An Aspire look at some of the positive changes in women’s lives around the world.
To mark Equal Pay Day on March 18, the BVG, which runs the city’s bus, tram and subway systems and is the country’s largest public transit authority, offered a Gender-specific “Frauenticket” that was 21% cheaper than usual for women. Under the slogan “Mind the pay gap”, the cut-price ticket was intended to flag the 21% difference between men and women’s average earnings, one of the biggest gender pay gaps in Europe.
Agunah in Hebrew literally means “chained” — agunot are women who are chained to their marriages. Orthodox women whose husbands refuse to grant them a “get,” a religious divorce, suffer many debilitating consequences of this situation including the threat that the women will remain trapped during the years she is able to have children. But egg freezing, a medical service that allows women to preserve an aspect of their fertility, is prohibitively expensive for most, over $10,000 just to start. Here’s the good news: non-profit ORA, the Organization for the Resolution of Agunot, will now offer women egg-freezing options in addition to other forms of support. Read more: here
A professor from the University of Texas at Austin has become the first woman ever to win one of the most prestigious prizes in mathematics. The Norwegian Academy of Science and Letters named Karen Uhlenbeck the recipient of its 2019 Abel Prize. The international award, modeled after the Nobel Prize, is given to those who have made significant impacts in their fields and comes with a cash prize of Norwegian kroner worth about $700,000. Uhlenbeck was cited for “her pioneering achievements in geometric partial differential equations, gauge theory and interchangeable systems, and for the fundamental impact of her work on analysis, geometry and mathematical physics.” While the 76-year-old award-winner is best known for her work in the geometry field, she has also touched on physics and the quantum theory over the course of her decades-long career.
Zuzana Caputova, a liberal environmental activist and a political newcomer, was elected Slovakia’s first female president, riding to victory on a wave of public outrage against corruption in government. In her acceptance speech, Caputova declared her win as a rebuke to the nationalist rhetoric on the rise in central Europe. Caputova gained popularity in Slovakia after her decade-long crusade to shut down a toxic waste dump, which was spewing poison into her hometown of Pezinok in western Slovakia. Her campaign to close the site earned her a prestigious Goldman Environmental prize in 2016, along with the nickname “Erin Brockovich of Slovakia.”
South Korea’s Constitutional Court struck down the country’s laws prohibiting abortion, a landmark decision challenging the 66-year-old ban that had become increasingly unpopular in recent years. Under Articles 269 and 270 of South Korea’s Criminal Act, women who intentionally end pregnancy are punishable with up to a year in prison, and doctors who perform abortion can face up to two years in jail. Only a few exceptions are allowed. The Constitutional Court’s ruling said those laws infringe on the basic rights of pregnant women by essentially forcing pregnancy and childbirth. The decision requires South Korea’s legislature to change the law by the end of next year. Enacted in 1953, the abortion ban went largely unenforced and abortion was widespread and condoned for decades under government-led “family planning” schemes. Nonetheless, South Korea has been reluctant to reverse or scale back the ban. But even if the assembly doesn’t make changes to the current law, it will be automatically nullified in 2021, the court’s ruling dictates.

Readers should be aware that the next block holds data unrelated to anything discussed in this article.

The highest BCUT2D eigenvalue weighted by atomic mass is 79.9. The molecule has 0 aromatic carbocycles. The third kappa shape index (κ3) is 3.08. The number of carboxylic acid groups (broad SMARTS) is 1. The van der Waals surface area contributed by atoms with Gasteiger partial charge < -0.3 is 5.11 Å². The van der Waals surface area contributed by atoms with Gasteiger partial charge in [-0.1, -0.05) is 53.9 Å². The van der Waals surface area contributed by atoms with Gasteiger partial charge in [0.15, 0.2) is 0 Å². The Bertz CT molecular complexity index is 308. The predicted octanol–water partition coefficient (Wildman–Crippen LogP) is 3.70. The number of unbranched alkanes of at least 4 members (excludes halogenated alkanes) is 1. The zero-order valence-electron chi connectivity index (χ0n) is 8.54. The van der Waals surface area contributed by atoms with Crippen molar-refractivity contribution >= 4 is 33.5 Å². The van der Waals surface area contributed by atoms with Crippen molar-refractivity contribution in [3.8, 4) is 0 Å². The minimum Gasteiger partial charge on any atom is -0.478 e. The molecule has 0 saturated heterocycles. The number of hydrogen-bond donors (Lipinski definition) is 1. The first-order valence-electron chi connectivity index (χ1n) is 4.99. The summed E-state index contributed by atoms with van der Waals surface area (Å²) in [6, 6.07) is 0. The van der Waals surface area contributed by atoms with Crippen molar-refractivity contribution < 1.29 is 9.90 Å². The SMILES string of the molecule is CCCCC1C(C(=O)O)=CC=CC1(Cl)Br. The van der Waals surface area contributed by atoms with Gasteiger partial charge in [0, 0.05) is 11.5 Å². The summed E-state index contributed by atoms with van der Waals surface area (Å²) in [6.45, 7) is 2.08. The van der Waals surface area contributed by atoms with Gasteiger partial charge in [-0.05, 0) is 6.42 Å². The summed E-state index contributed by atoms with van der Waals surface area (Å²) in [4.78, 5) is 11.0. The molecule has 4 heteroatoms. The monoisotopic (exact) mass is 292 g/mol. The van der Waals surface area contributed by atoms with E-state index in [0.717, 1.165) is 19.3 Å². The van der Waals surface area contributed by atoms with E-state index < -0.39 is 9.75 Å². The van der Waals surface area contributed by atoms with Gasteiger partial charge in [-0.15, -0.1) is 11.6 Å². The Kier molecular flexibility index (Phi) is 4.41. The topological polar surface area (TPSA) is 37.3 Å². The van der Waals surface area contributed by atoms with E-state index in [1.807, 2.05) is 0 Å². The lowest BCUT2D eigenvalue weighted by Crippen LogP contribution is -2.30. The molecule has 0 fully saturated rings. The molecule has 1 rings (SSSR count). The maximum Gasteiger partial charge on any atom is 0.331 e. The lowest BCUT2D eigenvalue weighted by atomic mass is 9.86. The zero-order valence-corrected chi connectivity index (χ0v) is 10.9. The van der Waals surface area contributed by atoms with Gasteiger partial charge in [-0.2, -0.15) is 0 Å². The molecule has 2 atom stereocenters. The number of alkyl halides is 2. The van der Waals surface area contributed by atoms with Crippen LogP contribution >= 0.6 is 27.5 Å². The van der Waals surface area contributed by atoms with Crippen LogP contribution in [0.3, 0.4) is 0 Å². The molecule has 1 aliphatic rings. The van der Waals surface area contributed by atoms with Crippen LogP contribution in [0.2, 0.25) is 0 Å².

Beginning this summer, women and girls at hospitals across England will be offered free tampons and other sanitary products. Advocates are calling this “a big step forward” in the effort to end so-called period poverty. The decision by National Health Service England comes less than a year after the British Medical Association noted that hospitals across Britain had “often poor and inconsistent” practices of offering sanitary products and called on the government to provide them for patients’ “health, dignity and well-being.” The free sanitary products will be offered in all medical settings in England overseen by the National Health Service.
In California, State Assembly members Tasha Boerner Horvath and Lorena Gonzalez proposed legislation in March that would force sports competitions held on state-granted land or property to reward male and female competitors equally, closing the gender pay gap for many athletes. The bill, dubbed Equal Pay for Equal Play, was inspired by a group of female surfers who fought for years to get women invited to a legendary big-wave contest at the Mavericks surf break in Half Moon Bay, California, which had been exclusive to men since 1999. If passed, the legislation would require organizations seeking state permission to hold an event on state property to guarantee that equal prize money goes to all genders. If equal pay isn’t being offered, officials would have to decline the request for an event permit or lease. AB 467, as it is officially known, could affect a wide variety of events, including marathons, triathlons and outdoor competitions for surfing, swimming, biking and other athletic activities held on state property. It would also affect competitions at a smaller scale, including youth events like soccer games or skateboard competitions on state property.